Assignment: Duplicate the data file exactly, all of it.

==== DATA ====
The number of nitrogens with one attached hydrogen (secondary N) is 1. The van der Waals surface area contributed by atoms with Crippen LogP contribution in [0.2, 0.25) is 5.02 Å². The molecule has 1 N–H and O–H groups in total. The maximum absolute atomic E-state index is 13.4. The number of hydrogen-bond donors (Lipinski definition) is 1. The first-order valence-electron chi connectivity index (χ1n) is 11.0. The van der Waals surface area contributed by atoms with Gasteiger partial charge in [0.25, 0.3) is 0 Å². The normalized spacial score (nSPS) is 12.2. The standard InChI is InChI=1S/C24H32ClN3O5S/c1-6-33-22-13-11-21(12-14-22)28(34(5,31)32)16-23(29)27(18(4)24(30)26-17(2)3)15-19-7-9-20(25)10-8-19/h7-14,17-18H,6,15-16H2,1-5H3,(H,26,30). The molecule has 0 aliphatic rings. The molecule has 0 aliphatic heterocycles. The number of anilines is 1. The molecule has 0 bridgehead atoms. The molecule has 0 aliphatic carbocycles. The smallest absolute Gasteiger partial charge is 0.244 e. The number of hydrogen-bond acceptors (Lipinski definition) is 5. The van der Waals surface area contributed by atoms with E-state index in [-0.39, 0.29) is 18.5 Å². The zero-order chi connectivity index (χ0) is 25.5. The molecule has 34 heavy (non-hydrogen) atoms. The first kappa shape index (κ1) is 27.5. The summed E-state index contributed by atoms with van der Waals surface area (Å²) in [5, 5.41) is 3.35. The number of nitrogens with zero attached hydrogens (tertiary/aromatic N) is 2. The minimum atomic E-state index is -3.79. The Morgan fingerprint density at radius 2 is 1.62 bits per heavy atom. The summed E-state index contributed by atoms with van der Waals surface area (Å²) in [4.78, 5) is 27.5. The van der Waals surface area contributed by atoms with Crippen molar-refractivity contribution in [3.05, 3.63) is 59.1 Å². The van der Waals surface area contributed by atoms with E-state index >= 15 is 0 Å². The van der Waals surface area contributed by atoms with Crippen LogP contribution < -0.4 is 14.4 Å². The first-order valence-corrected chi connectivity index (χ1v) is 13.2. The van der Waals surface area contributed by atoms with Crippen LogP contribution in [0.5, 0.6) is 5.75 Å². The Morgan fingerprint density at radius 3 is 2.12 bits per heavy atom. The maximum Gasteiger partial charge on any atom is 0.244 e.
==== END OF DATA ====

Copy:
The number of nitrogens with one attached hydrogen (secondary N) is 1. The van der Waals surface area contributed by atoms with Crippen LogP contribution in [0.2, 0.25) is 5.02 Å². The molecule has 1 N–H and O–H groups in total. The maximum absolute atomic E-state index is 13.4. The number of hydrogen-bond donors (Lipinski definition) is 1. The first-order valence-electron chi connectivity index (χ1n) is 11.0. The van der Waals surface area contributed by atoms with Gasteiger partial charge in [0.25, 0.3) is 0 Å². The normalized spacial score (nSPS) is 12.2. The standard InChI is InChI=1S/C24H32ClN3O5S/c1-6-33-22-13-11-21(12-14-22)28(34(5,31)32)16-23(29)27(18(4)24(30)26-17(2)3)15-19-7-9-20(25)10-8-19/h7-14,17-18H,6,15-16H2,1-5H3,(H,26,30). The molecule has 0 aliphatic rings. The molecule has 0 aliphatic heterocycles. The number of anilines is 1. The molecule has 0 bridgehead atoms. The molecule has 0 aliphatic carbocycles. The smallest absolute Gasteiger partial charge is 0.244 e. The number of hydrogen-bond acceptors (Lipinski definition) is 5. The van der Waals surface area contributed by atoms with E-state index in [-0.39, 0.29) is 18.5 Å². The zero-order chi connectivity index (χ0) is 25.5. The molecule has 34 heavy (non-hydrogen) atoms. The first kappa shape index (κ1) is 27.5. The summed E-state index contributed by atoms with van der Waals surface area (Å²) in [5, 5.41) is 3.35. The number of nitrogens with zero attached hydrogens (tertiary/aromatic N) is 2. The minimum atomic E-state index is -3.79. The Morgan fingerprint density at radius 2 is 1.62 bits per heavy atom. The summed E-state index contributed by atoms with van der Waals surface area (Å²) in [4.78, 5) is 27.5. The van der Waals surface area contributed by atoms with Crippen molar-refractivity contribution in [3.05, 3.63) is 59.1 Å². The van der Waals surface area contributed by atoms with E-state index >= 15 is 0 Å². The van der Waals surface area contributed by atoms with Crippen LogP contribution < -0.4 is 14.4 Å². The first-order valence-corrected chi connectivity index (χ1v) is 13.2. The van der Waals surface area contributed by atoms with Crippen LogP contribution in [0.5, 0.6) is 5.75 Å². The Morgan fingerprint density at radius 3 is 2.12 bits per heavy atom. The maximum Gasteiger partial charge on any atom is 0.244 e.